Tag: paint

Spotted

Oil on canvas (2011)

Upon getting the itch to paint shortly after lending my collection of acrylic paints to a friend, I pursued the opportunity to expand into oil paints…and what an opportunity it has been! This first piece illustrates wonderfully what I have found to be oil paint’s greatest qualities. The vibrancy of the colours, as well as the capacity to layer them simply cannot be matched by acrylics. I chose to stray from my usual model of the wolf to another majestic and elusive hunter, the jaguar. I like that the animal appears alert and curious, yet relaxed, perhaps not aware of it’s silent observer.

Exhilaration

Acrylic on canvas (2011)

“Accept the challenge so that you may feel the exhilaration of the victory.”

This piece was inspired by a motivational plaque I’ve adored since my childhood. Like my self portrait, it is a product of the dark; the rough brush strokes and colour conglomeration alludes to the vigorous and instinctual act of it’s creation. I recall sitting in the dark room at night, hunched over the canvas, furiously highlighting where a setting sun glistens on fur and rocks, deepening shadows, and emboldening the unique markings on each individual animal. Along with vitality, I appreciate the depicted sense of camaraderie among the three wolves, perhaps reflecting that between my sisters and I.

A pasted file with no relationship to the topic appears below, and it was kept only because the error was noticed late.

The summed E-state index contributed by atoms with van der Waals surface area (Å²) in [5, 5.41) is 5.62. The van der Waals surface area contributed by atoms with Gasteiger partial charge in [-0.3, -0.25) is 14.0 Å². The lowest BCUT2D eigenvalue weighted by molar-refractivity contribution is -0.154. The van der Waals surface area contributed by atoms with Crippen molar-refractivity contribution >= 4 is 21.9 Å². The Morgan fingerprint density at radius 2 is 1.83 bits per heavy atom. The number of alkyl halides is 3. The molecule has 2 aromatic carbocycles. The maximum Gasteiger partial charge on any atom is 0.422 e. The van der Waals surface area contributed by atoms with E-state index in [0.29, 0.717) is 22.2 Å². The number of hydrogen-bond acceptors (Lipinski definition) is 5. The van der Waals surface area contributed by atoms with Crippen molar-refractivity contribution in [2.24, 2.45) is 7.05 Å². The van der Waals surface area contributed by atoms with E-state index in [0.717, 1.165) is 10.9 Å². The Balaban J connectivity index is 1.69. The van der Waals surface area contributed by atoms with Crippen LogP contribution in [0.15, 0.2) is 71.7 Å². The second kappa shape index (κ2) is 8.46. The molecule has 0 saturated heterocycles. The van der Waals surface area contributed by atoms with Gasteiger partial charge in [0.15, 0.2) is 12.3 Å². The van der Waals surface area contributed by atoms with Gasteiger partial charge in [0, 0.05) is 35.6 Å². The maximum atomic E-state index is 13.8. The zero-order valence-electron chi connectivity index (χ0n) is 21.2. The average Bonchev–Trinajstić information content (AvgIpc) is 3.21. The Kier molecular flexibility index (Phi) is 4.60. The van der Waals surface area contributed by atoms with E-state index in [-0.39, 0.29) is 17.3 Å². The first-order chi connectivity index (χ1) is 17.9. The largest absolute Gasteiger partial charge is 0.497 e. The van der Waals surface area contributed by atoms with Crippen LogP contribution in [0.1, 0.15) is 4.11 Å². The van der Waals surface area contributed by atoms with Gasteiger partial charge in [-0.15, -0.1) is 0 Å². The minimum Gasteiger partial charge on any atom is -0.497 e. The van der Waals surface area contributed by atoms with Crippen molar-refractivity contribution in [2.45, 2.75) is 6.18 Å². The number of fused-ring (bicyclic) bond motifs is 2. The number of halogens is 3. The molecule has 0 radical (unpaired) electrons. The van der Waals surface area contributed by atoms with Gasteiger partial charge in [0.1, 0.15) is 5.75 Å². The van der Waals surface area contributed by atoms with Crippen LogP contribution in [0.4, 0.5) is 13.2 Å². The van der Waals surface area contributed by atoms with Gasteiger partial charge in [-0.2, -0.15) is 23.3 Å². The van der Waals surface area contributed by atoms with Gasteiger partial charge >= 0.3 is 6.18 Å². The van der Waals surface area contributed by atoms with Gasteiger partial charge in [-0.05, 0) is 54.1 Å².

Self portrait in the dark

Acrylic on canvas (2010)

Recognizing early in my art career that I can easily obsess over fine details, I decided to paint in the dark to silence my inner perfectionist. A lamp was arranged to light a side of my face while obscuring the surface of the canvas. I worked to replicate the light and dark tones that I saw in a mirror, realizing upon completion that I developed a bold contrast while staying within a fiery spectrum. Though I have been told the resemblance to my appearance is lacking, I am quite haunted by this silenced looking glass version of myself, a girl with a story to tell.

Gold Soul

Acrylic on paper (2009)

This piece is testament to the old saying “less is more”. One day my university roommate and I found the time to sit down to paint. I began quickly copying a photograph of a wolf onto a piece of paper that had been inadvertently adorned with some green paint earlier in our art session. The resulting lazy, self-indulgent, gold stare highlights what has become my personal favourite wolf portrait. The spontaneous and effortless layering of brush strokes offer just enough depth and clarity, and I love the way the green lines show through, suggesting a lifetime of survival.